In light of the forthcoming Cancer Research UK Boat Race @theboatraces how you can ensure every member of your team is rowing in the same direction?
In the world of education there are all sorts of reasons you can find yourself leading a team: from the newly qualified teacher who has to manage a number of support staff in the classroom; to the leader of a key stage; the subject leader or to the head teacher or principal leading their senior leadership team.
If you are experienced you can arm yourself with leadership strategies, such as, getting to know your team on a personal level and finding some common ground, thanking people for their contribution and ensuring everyone is clear of the expectations of their role.
You can find literature to familiarise yourself about the processes teams go through when working together. So, it’s okay if everyone is ‘storming’, they’ll be ‘performing’ soon enough.
Peter Hawkins, team coaching guru, says leadership coaching helps by improving an individual’s leadership skills, but this does not always translate to improving team performance.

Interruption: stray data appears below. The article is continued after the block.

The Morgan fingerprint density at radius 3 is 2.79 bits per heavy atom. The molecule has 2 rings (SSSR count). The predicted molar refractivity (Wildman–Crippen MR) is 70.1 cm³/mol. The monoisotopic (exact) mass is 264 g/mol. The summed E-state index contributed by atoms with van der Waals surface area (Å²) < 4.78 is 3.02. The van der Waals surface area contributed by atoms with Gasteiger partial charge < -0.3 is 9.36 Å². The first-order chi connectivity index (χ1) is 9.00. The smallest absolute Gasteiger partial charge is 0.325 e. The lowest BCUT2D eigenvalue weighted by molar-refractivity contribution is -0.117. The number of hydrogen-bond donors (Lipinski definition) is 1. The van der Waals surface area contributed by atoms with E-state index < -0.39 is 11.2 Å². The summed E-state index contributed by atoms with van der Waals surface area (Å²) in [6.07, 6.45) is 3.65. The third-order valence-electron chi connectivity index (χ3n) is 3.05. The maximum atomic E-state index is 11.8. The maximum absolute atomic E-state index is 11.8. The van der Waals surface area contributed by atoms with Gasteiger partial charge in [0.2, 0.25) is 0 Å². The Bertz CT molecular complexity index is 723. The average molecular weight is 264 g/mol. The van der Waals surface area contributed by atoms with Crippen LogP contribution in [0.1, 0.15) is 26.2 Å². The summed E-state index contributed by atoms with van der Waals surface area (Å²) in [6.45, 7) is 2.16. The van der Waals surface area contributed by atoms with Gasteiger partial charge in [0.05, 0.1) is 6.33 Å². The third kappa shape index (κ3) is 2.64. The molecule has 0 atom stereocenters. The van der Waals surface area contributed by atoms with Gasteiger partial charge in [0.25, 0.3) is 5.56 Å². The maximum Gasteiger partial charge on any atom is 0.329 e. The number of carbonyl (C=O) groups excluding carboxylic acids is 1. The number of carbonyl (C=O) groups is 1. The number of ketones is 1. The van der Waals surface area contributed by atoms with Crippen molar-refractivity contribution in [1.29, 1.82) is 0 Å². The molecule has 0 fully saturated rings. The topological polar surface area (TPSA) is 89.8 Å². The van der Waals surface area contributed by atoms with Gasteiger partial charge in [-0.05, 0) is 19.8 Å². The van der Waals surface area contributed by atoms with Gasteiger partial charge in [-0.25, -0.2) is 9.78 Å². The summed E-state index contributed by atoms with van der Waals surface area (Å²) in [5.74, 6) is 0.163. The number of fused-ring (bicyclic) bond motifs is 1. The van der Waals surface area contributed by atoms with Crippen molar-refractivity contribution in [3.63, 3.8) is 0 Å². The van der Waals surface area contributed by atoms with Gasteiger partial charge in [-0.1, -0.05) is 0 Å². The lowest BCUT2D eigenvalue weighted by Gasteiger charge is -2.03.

So, how do you get your team to row in the same direction? A head teacher I once knew introduced the concept of “all rowing in the same direction to improve pupils’ outcomes” to the leadership team to engender team spirit. Unfortunately, most of the team felt that they were not only rowing in a different direction, they were rowing in a different boat! Individually they had good leadership skills, but they did not always use them to work effectively together and improve outcomes for pupils. So how to move forward?
High performing teams are able to reflect and talk about what helps them work together effectively and what hinders this process. Only then will the team’s collective performance be greater than the sum of its parts and raise its collective performance.
In the Oxford and Cambridge rowing boats the cox fulfills this function, ensuring everyone is rowing in the same direction, hoping that both their women’s and men’s teams will win.
This can be a challenging discussion for any team. It does become easier with a coach to drive the discussion. However, if the aim is to improve outcomes for pupils, this conversation could be the difference between everybody rowing well but in different directions or the team working effectively together and rowing in the same direction. So why would you not want a coach to help your team row in the same direction and improve outcomes for pupils?